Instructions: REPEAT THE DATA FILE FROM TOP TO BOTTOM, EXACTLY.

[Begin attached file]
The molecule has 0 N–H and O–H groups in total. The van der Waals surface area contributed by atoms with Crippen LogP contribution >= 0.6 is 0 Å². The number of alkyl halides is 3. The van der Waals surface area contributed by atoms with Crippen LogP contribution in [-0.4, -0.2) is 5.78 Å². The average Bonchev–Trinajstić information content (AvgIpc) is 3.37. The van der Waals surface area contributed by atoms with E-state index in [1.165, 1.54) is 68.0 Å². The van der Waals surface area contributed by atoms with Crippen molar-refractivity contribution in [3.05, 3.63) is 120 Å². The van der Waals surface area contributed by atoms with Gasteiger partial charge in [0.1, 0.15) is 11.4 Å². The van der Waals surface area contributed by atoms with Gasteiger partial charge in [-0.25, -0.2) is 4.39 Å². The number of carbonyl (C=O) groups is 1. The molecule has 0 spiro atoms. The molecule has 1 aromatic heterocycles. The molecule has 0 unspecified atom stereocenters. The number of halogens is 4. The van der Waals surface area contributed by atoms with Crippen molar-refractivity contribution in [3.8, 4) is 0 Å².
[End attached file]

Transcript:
The molecule has 0 N–H and O–H groups in total. The van der Waals surface area contributed by atoms with Crippen LogP contribution >= 0.6 is 0 Å². The number of alkyl halides is 3. The van der Waals surface area contributed by atoms with Crippen LogP contribution in [-0.4, -0.2) is 5.78 Å². The average Bonchev–Trinajstić information content (AvgIpc) is 3.37. The van der Waals surface area contributed by atoms with E-state index in [1.165, 1.54) is 68.0 Å². The van der Waals surface area contributed by atoms with Crippen molar-refractivity contribution in [3.05, 3.63) is 120 Å². The van der Waals surface area contributed by atoms with Gasteiger partial charge in [0.1, 0.15) is 11.4 Å². The van der Waals surface area contributed by atoms with Gasteiger partial charge in [-0.25, -0.2) is 4.39 Å². The number of carbonyl (C=O) groups is 1. The molecule has 0 spiro atoms. The molecule has 1 aromatic heterocycles. The molecule has 0 unspecified atom stereocenters. The number of halogens is 4. The van der Waals surface area contributed by atoms with Crippen molar-refractivity contribution in [3.8, 4) is 0 Å².